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How to Solve Moral Dilemmas (Post 2 of 2)

Sometimes we face real moral dilemmas—doing one thing we ought to do means doing something else we ought not do. What are we to do when we are in these hard spots? Last week I discussed one solution that won’t work. This week I’ll look at a second option that is better than the first, but still is not a good solution. Then I’ll offer what I believe to be the best ways to solve these moral dilemmas.


Solution Two: Choose The Lesser of Two Evils

The second solution, Conflicting Absolutism, says that real moral dilemmas do occur, and so we must choose between violating one or the other moral imperatives. In doing so, we will violate the moral code (we will sin). Yet this is sometimes unavoidable. This view sees our choice as entailing an evil, but a “lesser evil.”

Conflicting Absolutism, in my opinion, is an improvement over Unqualified Absolutism. It preserves the best aspect of the first view: that all moral imperatives must be taken seriously. It is better because it is realistic in a way the first view is not. It acknowledged that in our fallen world real moral conflicts do arise. When we choose we are still guilty of committing the lesser evil, but less guilty than if we had committed the greater evil.

The arguments in favor of this position begin with the fact that God’s laws (commands, imperatives) are absolute. Therefore, in a perfect world they would never come into conflict. However, in our fallen, broken world they do, and so we cannot avoid moral conflicts. Furthermore, since evil is not part of God’s intent, if we must do evil we must always do the lesser evil. Yet evil is still evil, and so choosing a lesser evil means we are still guilty of sin, even though this was the right choice to make in the situation. All we can do is ask forgiveness, and God, in his mercy, will forgive us of the lesser sin.

For example, on this view Corrie Ten Boom should have lied to the Nazi at her door to protect the Jews upstairs, and then immediately repented of her sin of lying. Or your friend should lie on her Chinese Visa application, and then immediately confess this sin to God and ask for His forgiveness.

Though better, I still don’t believe this is an adequate solution. First, on this view we are obligated to sin—we have a duty to sin in some situations (albeit a lesser sin). But this can’t be right. God calls us to be holy, as He is holy (I Peter 1:16). Of course, we never fully live up to this standard. Yet this is our goal. But if Conflicting Absolutism is correct, we must plan to sin whenever we face true moral dilemmas. This is inconsistent with God’s command to not plan to sin, but rather to plan to be holy as He is.

Furthermore, if moral dilemmas are inescapable and thus “lesser sins” are unavoidable for all people, what does that imply about Jesus? He was a person just like us. So he faced moral dilemmas as we do. Yet, speaking of Jesus, the author of Hebrews tells us, “For we do not have a high priest who is unable to sympathize with our weaknesses, but we have one who has been tempted in every way, just as we are–yet was without sin.” (Heb. 4:15) But if true moral conflicts are unavoidable, and we must choose the lesser of two evils, then Jesus, like us, would commit sins, albeit lesser sins. We know this is not the case. Nor can it be that he didn’t face the type of true moral dilemmas we face. We are told he was “tempted in every way, just as we are…” This is a second serious objection to Conflicting Absolutism.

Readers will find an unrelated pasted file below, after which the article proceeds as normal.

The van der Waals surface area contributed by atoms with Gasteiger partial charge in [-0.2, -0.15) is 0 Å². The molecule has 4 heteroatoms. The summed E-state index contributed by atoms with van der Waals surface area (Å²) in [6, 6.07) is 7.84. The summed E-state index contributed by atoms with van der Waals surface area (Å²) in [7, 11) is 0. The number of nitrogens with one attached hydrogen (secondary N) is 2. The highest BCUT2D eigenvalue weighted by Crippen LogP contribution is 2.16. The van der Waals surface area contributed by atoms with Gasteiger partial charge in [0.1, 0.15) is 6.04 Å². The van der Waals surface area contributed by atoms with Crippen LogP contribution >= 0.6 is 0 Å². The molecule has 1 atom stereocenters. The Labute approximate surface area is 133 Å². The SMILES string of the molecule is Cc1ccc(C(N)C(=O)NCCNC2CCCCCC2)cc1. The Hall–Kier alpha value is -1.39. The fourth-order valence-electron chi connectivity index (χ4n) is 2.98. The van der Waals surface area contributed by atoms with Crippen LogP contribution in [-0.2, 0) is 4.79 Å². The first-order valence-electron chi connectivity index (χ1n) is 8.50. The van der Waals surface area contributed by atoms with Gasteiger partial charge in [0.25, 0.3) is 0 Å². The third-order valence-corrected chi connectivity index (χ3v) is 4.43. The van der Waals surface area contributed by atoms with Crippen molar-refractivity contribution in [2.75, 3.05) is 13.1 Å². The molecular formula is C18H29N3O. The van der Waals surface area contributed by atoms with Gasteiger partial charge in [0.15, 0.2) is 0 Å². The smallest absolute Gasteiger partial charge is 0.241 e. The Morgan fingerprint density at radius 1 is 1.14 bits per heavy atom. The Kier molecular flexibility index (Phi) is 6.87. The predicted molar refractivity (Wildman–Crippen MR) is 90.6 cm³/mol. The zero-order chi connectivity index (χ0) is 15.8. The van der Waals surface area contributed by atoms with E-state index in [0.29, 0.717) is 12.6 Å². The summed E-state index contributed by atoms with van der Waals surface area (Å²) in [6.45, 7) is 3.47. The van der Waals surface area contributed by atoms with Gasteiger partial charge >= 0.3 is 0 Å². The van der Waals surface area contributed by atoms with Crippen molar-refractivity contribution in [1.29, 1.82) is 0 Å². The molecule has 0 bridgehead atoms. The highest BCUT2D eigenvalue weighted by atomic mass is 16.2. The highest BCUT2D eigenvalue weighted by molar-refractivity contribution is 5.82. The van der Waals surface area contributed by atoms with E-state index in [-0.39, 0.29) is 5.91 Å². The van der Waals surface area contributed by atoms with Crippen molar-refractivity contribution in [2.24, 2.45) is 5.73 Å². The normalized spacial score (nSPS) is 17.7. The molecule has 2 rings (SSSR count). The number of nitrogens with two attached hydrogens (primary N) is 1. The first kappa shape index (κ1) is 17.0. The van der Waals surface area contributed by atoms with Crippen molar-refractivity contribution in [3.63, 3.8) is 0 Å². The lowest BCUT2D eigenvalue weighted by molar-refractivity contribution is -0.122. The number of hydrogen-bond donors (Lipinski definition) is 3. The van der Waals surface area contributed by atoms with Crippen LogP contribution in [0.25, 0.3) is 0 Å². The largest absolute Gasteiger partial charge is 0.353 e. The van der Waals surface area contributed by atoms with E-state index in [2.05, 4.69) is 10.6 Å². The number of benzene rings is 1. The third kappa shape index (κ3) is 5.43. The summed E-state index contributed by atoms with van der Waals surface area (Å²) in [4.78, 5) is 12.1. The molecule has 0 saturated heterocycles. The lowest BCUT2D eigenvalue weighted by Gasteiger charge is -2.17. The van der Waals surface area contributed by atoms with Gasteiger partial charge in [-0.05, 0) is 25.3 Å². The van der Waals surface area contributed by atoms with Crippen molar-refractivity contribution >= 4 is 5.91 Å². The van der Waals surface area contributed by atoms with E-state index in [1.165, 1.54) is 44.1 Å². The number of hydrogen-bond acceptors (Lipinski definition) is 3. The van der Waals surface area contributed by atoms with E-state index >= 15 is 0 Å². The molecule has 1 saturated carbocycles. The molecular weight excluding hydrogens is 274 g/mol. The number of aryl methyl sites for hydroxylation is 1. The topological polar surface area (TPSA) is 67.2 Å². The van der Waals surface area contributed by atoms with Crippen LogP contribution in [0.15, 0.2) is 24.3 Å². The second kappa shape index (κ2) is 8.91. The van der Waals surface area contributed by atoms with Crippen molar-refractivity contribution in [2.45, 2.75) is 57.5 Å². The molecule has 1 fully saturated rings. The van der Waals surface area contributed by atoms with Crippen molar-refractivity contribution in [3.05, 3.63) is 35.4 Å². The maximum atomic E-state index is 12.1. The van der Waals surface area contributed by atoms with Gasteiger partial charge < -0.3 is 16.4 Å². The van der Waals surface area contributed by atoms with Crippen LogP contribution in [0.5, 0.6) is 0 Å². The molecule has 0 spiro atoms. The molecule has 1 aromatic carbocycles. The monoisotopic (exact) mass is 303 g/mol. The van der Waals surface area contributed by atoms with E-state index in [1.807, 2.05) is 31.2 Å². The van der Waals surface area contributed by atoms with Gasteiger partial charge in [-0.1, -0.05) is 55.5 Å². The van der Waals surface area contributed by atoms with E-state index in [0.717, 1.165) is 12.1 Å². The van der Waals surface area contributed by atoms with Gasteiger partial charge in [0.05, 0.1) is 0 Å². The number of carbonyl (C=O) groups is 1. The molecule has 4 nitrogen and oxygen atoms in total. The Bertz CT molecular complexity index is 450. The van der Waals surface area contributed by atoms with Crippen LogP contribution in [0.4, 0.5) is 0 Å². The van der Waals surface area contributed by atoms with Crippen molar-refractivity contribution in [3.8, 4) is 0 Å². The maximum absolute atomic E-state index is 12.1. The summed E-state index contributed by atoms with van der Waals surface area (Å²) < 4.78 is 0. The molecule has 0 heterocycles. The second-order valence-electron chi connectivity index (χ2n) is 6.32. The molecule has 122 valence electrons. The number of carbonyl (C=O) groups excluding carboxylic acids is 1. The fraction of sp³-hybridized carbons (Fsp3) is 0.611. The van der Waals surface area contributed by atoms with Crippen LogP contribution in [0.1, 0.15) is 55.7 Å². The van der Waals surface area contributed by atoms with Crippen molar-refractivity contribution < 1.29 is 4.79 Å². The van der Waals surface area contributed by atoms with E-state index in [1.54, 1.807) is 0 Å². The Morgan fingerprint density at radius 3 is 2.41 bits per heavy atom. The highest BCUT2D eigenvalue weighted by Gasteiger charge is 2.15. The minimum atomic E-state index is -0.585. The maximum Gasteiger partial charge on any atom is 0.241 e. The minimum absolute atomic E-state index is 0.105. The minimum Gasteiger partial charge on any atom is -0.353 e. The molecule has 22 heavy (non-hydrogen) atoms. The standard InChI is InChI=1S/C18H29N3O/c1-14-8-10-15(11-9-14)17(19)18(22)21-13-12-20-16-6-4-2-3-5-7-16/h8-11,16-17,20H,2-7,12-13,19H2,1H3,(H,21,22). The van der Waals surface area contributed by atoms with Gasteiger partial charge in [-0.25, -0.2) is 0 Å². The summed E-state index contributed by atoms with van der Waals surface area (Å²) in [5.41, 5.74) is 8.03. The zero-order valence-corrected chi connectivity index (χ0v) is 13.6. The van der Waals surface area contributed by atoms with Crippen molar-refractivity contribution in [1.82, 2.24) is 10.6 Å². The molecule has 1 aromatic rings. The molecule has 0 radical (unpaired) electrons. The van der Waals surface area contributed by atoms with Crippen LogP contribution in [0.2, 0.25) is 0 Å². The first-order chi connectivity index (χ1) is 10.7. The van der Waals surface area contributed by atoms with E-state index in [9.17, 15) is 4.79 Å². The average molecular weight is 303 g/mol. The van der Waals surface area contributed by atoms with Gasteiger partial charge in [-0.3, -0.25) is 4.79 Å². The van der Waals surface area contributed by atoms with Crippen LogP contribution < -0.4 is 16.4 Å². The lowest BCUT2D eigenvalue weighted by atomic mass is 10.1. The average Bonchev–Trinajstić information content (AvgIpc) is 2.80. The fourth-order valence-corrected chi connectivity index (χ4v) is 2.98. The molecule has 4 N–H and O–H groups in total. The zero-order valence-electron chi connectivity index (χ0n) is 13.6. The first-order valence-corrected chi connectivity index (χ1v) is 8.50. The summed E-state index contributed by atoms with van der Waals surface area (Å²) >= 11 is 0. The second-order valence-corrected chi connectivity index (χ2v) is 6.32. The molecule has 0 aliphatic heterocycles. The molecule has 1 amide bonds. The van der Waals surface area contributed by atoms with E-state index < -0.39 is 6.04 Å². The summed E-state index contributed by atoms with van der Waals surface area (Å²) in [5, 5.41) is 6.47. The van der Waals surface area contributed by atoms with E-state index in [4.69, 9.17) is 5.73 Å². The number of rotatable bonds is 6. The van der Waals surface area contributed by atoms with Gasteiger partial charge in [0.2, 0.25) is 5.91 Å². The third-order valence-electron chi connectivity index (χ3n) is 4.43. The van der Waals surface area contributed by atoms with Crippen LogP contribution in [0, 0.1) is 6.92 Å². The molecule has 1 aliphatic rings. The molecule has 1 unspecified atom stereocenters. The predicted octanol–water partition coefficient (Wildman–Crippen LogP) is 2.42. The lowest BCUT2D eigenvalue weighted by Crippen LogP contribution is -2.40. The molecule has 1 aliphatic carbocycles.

Solution Three: To Choose Is Not to Sin

The third solution—Graded Absolutism— affirms the positive aspects of the first two views, and avoid their downfalls. This view assumes there will be times when commands are in conflict, as we live in a fallen world. It also sees God’s commands as absolute and binding. Yet it acknowledges some commands are weightier than others. Therefore weightier commands supersede lesser commands if in conflict. So our moral responsibility is to weigh the conflicting principles and choose the lesser evil/greater good. Given the reality of true conflict we are justified in doing so, and our act is not evil (it is not sin).

This seems to be the approach taken in Scripture (as hinted at last week). Acts 4:13-20 indicates the proclamation of the Gospel is a weightier command than obeying the state, if the two commands are in conflict:

Then [the authorities] called them in again and commanded them not to speak or teach at all in the name of Jesus.  But Peter and John replied, “Judge for yourselves whether it is right in God’s sight to obey you rather than God.  For we cannot help speaking about what we have seen and heard.”

In this case, Corrie Ten Boom did the right thing by lying to the Nazis at her door to preserve the lives of the Jews upstairs. Her act was morally praiseworthy, even though it did contain what, in other circumstances without a conflict, would be a sin (lying). But in this case, given the higher imperative to protect life, she did no wrong by lying in this instance.

Similarly, given the higher value of preaching the Gospel, your friend is not sinning by lying on her visa application. And given the higher value of providing for your family, you are not sinning by lying to the shady character at your doorstep, leading him to believe you are home so he will not break in and take what is rightfully yours.



Graded Absolutism seems the most biblically sound, logically justified, and practically livable solution to solving true moral dilemmas. When you find yourself facing such a quandary, I hope this is of great help in deciding the best course of action, and resting assured you did the right thing.


Until next week, grace and peace.


For further reading, see Norman Geisler, The Roots of Evil.

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